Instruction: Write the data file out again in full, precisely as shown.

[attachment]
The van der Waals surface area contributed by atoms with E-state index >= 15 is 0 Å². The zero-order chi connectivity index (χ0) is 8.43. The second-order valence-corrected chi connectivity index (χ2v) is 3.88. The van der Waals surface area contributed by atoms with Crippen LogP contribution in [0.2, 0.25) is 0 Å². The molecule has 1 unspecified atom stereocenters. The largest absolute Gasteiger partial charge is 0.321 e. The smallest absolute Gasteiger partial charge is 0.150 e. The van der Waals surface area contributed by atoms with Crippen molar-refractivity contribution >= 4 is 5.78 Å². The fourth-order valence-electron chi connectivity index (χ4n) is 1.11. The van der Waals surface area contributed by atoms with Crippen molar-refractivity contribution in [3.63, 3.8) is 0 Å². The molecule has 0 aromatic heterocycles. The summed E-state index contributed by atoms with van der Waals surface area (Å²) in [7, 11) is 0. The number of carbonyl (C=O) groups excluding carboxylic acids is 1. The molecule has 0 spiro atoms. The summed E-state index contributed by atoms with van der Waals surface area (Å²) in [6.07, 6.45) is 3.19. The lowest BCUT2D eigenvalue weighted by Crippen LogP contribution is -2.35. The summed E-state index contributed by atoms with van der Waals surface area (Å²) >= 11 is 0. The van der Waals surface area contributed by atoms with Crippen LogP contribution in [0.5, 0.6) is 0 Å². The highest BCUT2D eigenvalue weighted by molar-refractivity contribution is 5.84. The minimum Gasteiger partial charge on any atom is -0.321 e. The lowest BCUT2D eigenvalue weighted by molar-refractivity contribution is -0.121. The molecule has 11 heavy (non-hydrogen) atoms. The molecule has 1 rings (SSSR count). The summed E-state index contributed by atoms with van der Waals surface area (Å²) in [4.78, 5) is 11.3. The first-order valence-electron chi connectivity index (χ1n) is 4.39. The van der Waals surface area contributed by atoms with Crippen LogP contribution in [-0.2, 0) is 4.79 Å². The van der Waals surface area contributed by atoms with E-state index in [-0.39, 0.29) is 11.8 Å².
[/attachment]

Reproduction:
The van der Waals surface area contributed by atoms with E-state index >= 15 is 0 Å². The zero-order chi connectivity index (χ0) is 8.43. The second-order valence-corrected chi connectivity index (χ2v) is 3.88. The van der Waals surface area contributed by atoms with Crippen LogP contribution in [0.2, 0.25) is 0 Å². The molecule has 1 unspecified atom stereocenters. The largest absolute Gasteiger partial charge is 0.321 e. The smallest absolute Gasteiger partial charge is 0.150 e. The van der Waals surface area contributed by atoms with Crippen molar-refractivity contribution >= 4 is 5.78 Å². The fourth-order valence-electron chi connectivity index (χ4n) is 1.11. The van der Waals surface area contributed by atoms with Crippen molar-refractivity contribution in [3.63, 3.8) is 0 Å². The molecule has 0 aromatic heterocycles. The summed E-state index contributed by atoms with van der Waals surface area (Å²) in [7, 11) is 0. The number of carbonyl (C=O) groups excluding carboxylic acids is 1. The molecule has 0 spiro atoms. The summed E-state index contributed by atoms with van der Waals surface area (Å²) in [6.07, 6.45) is 3.19. The lowest BCUT2D eigenvalue weighted by Crippen LogP contribution is -2.35. The summed E-state index contributed by atoms with van der Waals surface area (Å²) >= 11 is 0. The van der Waals surface area contributed by atoms with Crippen LogP contribution in [0.5, 0.6) is 0 Å². The highest BCUT2D eigenvalue weighted by molar-refractivity contribution is 5.84. The minimum Gasteiger partial charge on any atom is -0.321 e. The lowest BCUT2D eigenvalue weighted by molar-refractivity contribution is -0.121. The molecule has 11 heavy (non-hydrogen) atoms. The molecule has 1 rings (SSSR count). The summed E-state index contributed by atoms with van der Waals surface area (Å²) in [4.78, 5) is 11.3. The first-order valence-electron chi connectivity index (χ1n) is 4.39. The van der Waals surface area contributed by atoms with Crippen LogP contribution in [-0.2, 0) is 4.79 Å². The van der Waals surface area contributed by atoms with E-state index in [-0.39, 0.29) is 11.8 Å².